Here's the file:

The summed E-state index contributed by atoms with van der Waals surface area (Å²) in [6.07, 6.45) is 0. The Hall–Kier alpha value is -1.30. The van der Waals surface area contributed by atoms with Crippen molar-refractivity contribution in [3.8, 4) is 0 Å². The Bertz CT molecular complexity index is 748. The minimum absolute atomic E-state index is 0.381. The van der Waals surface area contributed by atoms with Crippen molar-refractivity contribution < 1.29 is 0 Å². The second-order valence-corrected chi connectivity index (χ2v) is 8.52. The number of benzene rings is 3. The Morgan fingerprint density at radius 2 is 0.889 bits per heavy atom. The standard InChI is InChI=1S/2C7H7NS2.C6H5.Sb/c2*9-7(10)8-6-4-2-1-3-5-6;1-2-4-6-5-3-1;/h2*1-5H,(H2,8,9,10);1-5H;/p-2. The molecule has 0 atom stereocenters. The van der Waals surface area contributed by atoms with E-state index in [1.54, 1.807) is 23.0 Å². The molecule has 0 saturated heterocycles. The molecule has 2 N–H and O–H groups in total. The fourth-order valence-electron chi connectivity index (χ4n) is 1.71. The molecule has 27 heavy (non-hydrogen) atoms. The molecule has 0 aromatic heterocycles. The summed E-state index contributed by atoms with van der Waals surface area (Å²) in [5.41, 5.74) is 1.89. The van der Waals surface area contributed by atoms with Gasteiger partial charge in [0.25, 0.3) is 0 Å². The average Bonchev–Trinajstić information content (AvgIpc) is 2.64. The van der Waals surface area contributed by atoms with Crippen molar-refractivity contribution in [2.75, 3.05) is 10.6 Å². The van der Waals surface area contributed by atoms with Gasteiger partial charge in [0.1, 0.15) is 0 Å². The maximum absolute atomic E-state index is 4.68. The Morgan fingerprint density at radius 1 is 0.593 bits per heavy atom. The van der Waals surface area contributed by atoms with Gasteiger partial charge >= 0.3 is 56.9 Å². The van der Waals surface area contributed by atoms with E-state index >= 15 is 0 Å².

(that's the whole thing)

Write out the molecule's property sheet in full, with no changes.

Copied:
The summed E-state index contributed by atoms with van der Waals surface area (Å²) in [6.07, 6.45) is 0. The Hall–Kier alpha value is -1.30. The van der Waals surface area contributed by atoms with Crippen molar-refractivity contribution in [3.8, 4) is 0 Å². The Bertz CT molecular complexity index is 748. The minimum absolute atomic E-state index is 0.381. The van der Waals surface area contributed by atoms with Crippen molar-refractivity contribution < 1.29 is 0 Å². The second-order valence-corrected chi connectivity index (χ2v) is 8.52. The number of benzene rings is 3. The Morgan fingerprint density at radius 2 is 0.889 bits per heavy atom. The standard InChI is InChI=1S/2C7H7NS2.C6H5.Sb/c2*9-7(10)8-6-4-2-1-3-5-6;1-2-4-6-5-3-1;/h2*1-5H,(H2,8,9,10);1-5H;/p-2. The molecule has 0 atom stereocenters. The van der Waals surface area contributed by atoms with E-state index in [1.54, 1.807) is 23.0 Å². The molecule has 0 saturated heterocycles. The molecule has 2 N–H and O–H groups in total. The fourth-order valence-electron chi connectivity index (χ4n) is 1.71. The molecule has 27 heavy (non-hydrogen) atoms. The molecule has 0 aromatic heterocycles. The summed E-state index contributed by atoms with van der Waals surface area (Å²) in [5.41, 5.74) is 1.89. The van der Waals surface area contributed by atoms with Gasteiger partial charge in [0.25, 0.3) is 0 Å². The average Bonchev–Trinajstić information content (AvgIpc) is 2.64. The van der Waals surface area contributed by atoms with Crippen molar-refractivity contribution in [2.75, 3.05) is 10.6 Å². The van der Waals surface area contributed by atoms with Gasteiger partial charge in [0.1, 0.15) is 0 Å². The maximum absolute atomic E-state index is 4.68. The Morgan fingerprint density at radius 1 is 0.593 bits per heavy atom. The van der Waals surface area contributed by atoms with Gasteiger partial charge >= 0.3 is 56.9 Å². The van der Waals surface area contributed by atoms with E-state index >= 15 is 0 Å².